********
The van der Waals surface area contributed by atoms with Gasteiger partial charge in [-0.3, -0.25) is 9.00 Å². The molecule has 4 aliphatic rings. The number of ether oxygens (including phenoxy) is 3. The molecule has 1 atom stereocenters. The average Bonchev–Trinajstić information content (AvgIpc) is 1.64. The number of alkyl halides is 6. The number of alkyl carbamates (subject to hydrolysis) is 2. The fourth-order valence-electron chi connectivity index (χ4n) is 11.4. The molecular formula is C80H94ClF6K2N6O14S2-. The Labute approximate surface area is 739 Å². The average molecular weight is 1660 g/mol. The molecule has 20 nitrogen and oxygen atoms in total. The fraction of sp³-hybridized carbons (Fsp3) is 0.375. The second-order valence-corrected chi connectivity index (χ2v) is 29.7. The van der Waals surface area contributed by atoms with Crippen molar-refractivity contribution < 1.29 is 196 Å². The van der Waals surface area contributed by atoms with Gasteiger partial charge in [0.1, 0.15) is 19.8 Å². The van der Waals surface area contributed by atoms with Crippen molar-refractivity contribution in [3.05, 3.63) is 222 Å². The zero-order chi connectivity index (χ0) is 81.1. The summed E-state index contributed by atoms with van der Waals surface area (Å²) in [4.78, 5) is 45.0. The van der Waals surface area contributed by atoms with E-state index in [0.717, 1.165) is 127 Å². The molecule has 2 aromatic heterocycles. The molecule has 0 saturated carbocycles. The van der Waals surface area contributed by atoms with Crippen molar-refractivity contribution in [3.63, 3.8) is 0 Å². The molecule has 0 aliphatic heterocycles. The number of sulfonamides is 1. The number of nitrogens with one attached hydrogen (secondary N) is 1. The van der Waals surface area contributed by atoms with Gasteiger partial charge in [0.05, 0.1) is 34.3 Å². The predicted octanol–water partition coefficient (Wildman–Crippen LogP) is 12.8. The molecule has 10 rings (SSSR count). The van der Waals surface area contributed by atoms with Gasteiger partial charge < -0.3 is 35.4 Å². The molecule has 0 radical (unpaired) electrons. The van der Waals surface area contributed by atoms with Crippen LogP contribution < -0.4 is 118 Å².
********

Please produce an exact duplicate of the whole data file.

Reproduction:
The van der Waals surface area contributed by atoms with Gasteiger partial charge in [-0.3, -0.25) is 9.00 Å². The molecule has 4 aliphatic rings. The number of ether oxygens (including phenoxy) is 3. The molecule has 1 atom stereocenters. The average Bonchev–Trinajstić information content (AvgIpc) is 1.64. The number of alkyl halides is 6. The number of alkyl carbamates (subject to hydrolysis) is 2. The fourth-order valence-electron chi connectivity index (χ4n) is 11.4. The molecular formula is C80H94ClF6K2N6O14S2-. The Labute approximate surface area is 739 Å². The average molecular weight is 1660 g/mol. The molecule has 20 nitrogen and oxygen atoms in total. The fraction of sp³-hybridized carbons (Fsp3) is 0.375. The second-order valence-corrected chi connectivity index (χ2v) is 29.7. The van der Waals surface area contributed by atoms with Crippen molar-refractivity contribution < 1.29 is 196 Å². The van der Waals surface area contributed by atoms with Gasteiger partial charge in [0.1, 0.15) is 19.8 Å². The van der Waals surface area contributed by atoms with Crippen molar-refractivity contribution in [3.05, 3.63) is 222 Å². The zero-order chi connectivity index (χ0) is 81.1. The summed E-state index contributed by atoms with van der Waals surface area (Å²) in [4.78, 5) is 45.0. The van der Waals surface area contributed by atoms with E-state index in [0.717, 1.165) is 127 Å². The molecule has 2 aromatic heterocycles. The molecule has 0 saturated carbocycles. The van der Waals surface area contributed by atoms with Crippen molar-refractivity contribution in [3.63, 3.8) is 0 Å². The molecule has 0 aliphatic heterocycles. The number of sulfonamides is 1. The number of nitrogens with one attached hydrogen (secondary N) is 1. The van der Waals surface area contributed by atoms with Gasteiger partial charge in [0.05, 0.1) is 34.3 Å². The predicted octanol–water partition coefficient (Wildman–Crippen LogP) is 12.8. The molecule has 10 rings (SSSR count). The van der Waals surface area contributed by atoms with Gasteiger partial charge < -0.3 is 35.4 Å². The molecule has 0 radical (unpaired) electrons. The van der Waals surface area contributed by atoms with Crippen LogP contribution < -0.4 is 118 Å².